• May 6, 2015

Iowa State Daily

Rare earth recycling essential to electronics future

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Posted: Monday, November 12, 2012 12:00 am | Updated: 3:04 am, Sun Jan 13, 2013.

The U.S. Department of Energy Ames Laboratory has been working to improve the recycling process for rare earth materials, which are important for energy technology across Iowa and the world.

Many of the things we use or see on a daily basis, such as cellphones, car speakers, wind turbines and computer hard drives, use rare earth magnets to function.

Ryan Ott, associate scientist at the Ames Laboratory, is leading the research on this recycling process.

“Rare earths are essential to magnets because they allow us to make strong permanent magnets," Ott said. "Rare earth magnets are much stronger than your  [iron-based] magnets. ... Because of this, they allow you to reduce size and weight. It’s all about making a strong magnet with the smallest mass.

"We’re taking these materials and we’re essentially demagnetizing them first — we’re crushing them up to a more usable size, and we’re putting them in liquid magnesium,” Ott said. “What the liquid magnesium does is extracts the rare earth elements and leaves behind the iron and boron, and now you have a magnesium rare earth alloy, and we cast that.”

Once the liquid magnesium is boiled off scientists have recovered rare earth materials they need.

Being able to obtain rare earth materials to make magnets has been especially important lately because there has been a relative shortage to the United States.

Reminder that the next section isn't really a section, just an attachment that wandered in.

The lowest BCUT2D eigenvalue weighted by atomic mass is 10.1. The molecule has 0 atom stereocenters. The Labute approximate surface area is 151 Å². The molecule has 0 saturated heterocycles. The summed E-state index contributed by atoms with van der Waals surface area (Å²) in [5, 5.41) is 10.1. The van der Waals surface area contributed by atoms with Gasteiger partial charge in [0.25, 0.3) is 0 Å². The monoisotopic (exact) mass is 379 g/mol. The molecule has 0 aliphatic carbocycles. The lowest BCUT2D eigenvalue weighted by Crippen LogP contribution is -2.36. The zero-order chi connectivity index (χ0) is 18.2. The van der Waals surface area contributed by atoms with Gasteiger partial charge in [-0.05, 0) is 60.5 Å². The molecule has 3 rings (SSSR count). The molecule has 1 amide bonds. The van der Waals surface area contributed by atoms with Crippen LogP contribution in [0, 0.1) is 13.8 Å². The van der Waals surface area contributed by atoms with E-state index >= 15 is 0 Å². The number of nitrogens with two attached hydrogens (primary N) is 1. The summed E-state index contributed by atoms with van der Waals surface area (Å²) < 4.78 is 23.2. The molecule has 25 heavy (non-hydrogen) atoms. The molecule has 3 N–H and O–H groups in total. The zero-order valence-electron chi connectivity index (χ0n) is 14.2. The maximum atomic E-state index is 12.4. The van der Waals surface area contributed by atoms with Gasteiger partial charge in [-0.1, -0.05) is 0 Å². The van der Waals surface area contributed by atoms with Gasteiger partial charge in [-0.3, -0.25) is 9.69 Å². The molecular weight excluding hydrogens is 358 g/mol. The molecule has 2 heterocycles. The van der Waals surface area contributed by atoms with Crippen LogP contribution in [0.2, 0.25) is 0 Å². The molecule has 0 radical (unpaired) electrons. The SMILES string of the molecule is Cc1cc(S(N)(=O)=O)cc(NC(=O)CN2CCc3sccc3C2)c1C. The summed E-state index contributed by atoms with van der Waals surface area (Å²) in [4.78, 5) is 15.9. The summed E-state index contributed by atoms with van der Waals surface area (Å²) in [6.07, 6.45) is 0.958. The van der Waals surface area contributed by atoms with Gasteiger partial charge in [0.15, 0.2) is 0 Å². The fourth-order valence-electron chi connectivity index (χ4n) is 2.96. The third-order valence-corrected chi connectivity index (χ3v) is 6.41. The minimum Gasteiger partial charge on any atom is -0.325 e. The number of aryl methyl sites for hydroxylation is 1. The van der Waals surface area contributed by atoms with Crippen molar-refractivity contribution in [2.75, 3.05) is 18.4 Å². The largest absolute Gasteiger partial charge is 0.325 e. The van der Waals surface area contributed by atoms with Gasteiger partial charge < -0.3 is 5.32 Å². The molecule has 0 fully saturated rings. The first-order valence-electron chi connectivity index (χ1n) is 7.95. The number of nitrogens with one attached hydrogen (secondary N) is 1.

Larry Jones, associate scientist at the Ames Laboratory, explained this situation.

“China set upon a course to capture the world market in rare earths because they realized they had a resource that others didn’t,” Jones said. “The fact that it’s a limited resource is the issue. If China consumes all its own rare earths in the things that they make, then where are we going to get rare earths from?”

Organizations have recently been active looking for new rare earth deposits and opening sites known to have deposits, such as Mountain Pass, California.

Scientists across the country have been trying to solve the problem of the rare earth shortage.

“Because of the situation that exists with China and the ability to get them [rare earths] in the future, you start turning to issues like, can we recover? Can we recycle? Can we replace?” Jones said. “[Rare earths have] found their way into very high end applications, and you really can’t replace these things. Because they’re so difficult to produce, that means they’re difficult to recover too.”

It isn’t likely scientists will be able to substitute another material for rare earths in making smaller, stronger magnets because they’re too unique to replace.

The recycling process the Ames Laboratory has been pursuing could have potential to help the lack of rare earths in the United States.

“Our first stage in the research has been just understanding the science of the recycling; there’s multiple different grades of rare earth magnets,” Ott said. “The question is, how do you get all these magnets for recycling?”

Companies and organizations interested in studying these magnets and pursuing their own recycling methods have been harvesting them from older technology such as computer hard drives, which become outdated fairly quickly.

“The point of what we do is not just to produce rare earth metal, but to produce the highest purity rare earth metal available,” Jones said. “We have a reputation of being the one place in the world you can get the highest purity rare earth elements.”

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